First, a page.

Tag Archive: Fourth Amendment


No Knock Entry: It’s Not Just For Breaking and Entering

On Friday, November 19, 2010, Fox aired the episode “Supercops” of the show The Good Guys.  The show follows Detectives Dan Stark and Jack Bailey of the Dallas Police Department, played by Bradley Whitford and Colin Hanks, respectively.  This episode follows Stark and Bailey as they investigate a diamond theft.  The investigation takes Stark and Bailey to many locations in Dallas.  While the detectives are following multiple leads, the owners of the diamonds, who are criminals, are chasing the thieves as well.

After Stark finds new information regarding the theft, he and Bailey go to the suspects’ home to follow up on the lead.  At this point in the investigation, there is not sufficient evidence to give probable cause for a warrant to search any location.  The detectives arrive at the home of two men who had previously been questioned during the investigation.  While approaching the house, they spot bullet holes in the windows.  The two detectives immediately become suspicious and enter the home as if it were an unsafe environment.  Their entrance into the house occurs without a warrant and without knocking.

In criminal procedure, officers must have reasonable suspicion to justify certain actions that may infringe on individual rights. The Fourth Amendment protects a person from unlawful searches and seizures.  A search and/or seizure can be authorized with a warrant.  A warrant is only to be issued if authorities can show probable cause.  The guidelines for warrantless searches are not included in the Constitution.

Exigent circumstances allow officers to conduct a search without a warrant or to conduct a no knock entry when one is not authorized in the warrant.  Exigent circumstances require that people be in imminent danger, that evidence might be destroyed or that a suspect might be escaping. In the episode, the bullet holes in the window imply gun fire,  and that people may be in danger inside the home.  The officers seeing indications of danger and knowing the gravity of the theft they are investigating, likely have sufficient reason to be alarmed.  This would satisfy the requirements of the exigent circumstances for a warrantless entrance.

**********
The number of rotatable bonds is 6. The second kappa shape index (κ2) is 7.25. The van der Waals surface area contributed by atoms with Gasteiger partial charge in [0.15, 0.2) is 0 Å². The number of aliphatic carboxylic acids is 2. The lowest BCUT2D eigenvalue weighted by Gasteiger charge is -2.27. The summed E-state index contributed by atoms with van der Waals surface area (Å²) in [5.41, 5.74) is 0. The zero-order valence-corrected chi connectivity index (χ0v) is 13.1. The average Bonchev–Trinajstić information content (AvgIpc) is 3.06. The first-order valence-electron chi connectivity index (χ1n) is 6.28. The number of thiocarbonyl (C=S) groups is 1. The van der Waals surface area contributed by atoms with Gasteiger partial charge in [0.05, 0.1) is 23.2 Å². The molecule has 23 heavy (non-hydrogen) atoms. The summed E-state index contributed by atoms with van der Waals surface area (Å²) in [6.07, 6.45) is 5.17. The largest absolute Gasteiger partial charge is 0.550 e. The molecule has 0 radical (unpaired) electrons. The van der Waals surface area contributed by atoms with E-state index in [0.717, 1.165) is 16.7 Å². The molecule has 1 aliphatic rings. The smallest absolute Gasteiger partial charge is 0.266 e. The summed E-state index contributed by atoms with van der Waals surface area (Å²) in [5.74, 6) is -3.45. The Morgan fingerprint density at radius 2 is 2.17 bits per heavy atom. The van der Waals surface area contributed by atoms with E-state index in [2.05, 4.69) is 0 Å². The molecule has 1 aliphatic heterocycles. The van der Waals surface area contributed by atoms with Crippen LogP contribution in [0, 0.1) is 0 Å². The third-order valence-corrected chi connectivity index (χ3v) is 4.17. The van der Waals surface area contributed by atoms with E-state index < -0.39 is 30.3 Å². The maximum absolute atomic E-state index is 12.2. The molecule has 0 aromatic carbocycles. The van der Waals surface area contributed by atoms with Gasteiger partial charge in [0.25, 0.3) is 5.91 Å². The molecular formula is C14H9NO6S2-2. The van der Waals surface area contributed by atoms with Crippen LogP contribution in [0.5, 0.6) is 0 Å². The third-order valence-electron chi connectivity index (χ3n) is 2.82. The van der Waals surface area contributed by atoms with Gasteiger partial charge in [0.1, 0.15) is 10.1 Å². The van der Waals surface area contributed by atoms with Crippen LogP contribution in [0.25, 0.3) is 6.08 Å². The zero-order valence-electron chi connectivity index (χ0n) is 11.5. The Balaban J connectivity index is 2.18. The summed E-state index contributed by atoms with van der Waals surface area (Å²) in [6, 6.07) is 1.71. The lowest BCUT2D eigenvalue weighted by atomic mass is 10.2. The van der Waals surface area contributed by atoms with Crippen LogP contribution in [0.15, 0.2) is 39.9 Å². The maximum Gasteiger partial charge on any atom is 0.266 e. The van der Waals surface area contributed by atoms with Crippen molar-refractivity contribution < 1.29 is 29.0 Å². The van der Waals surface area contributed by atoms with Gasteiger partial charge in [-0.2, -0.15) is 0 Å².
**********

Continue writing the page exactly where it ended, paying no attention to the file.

False Friends

After Sunday’s “Circle Us” episode of the Showtime series Dexter, the show’s namesake seems to have fully let Lumen Pierce into his life.  Ever since Dexter first encounters Lumen being held captive by the rapist/serial killer Boyd Fowler, he is unsure of what to do with her.  Since she witnesses first hand Dexter killing Boyd letting her go did not seem be an option.   On the other hand Dexter must follow The Code, which permits him to only kill those who have killed and will likely kill again.  Faced with the dilemma of neither being able to let Lumen go nor kill her, Dexter initially keeps her locked up in a secluded area.  During Lumen’s captivity Dexter attempts to convince her he is not going to kill her, but given the circumstances he did not have much luck.  Once Lumen was able to escape her captivity, Dexter is forced to make a decision on what to do with her.  Instead of locking Lumen back up he shows her the bodies of Boyd’s victim and explains to her that if he hadn’t killed Boyd she would have been next.  Afterward, Lumen accepts the fact that Dexter is not going to kill her and she finally trusts him.  While their relationship evolves over the following episodes Dexter never fully confides in Lumen.  That situation changes this week as Lumen helps Dexter track down the latest serial killer and even saves Dexter after the serial killer unexpectedly subdues him.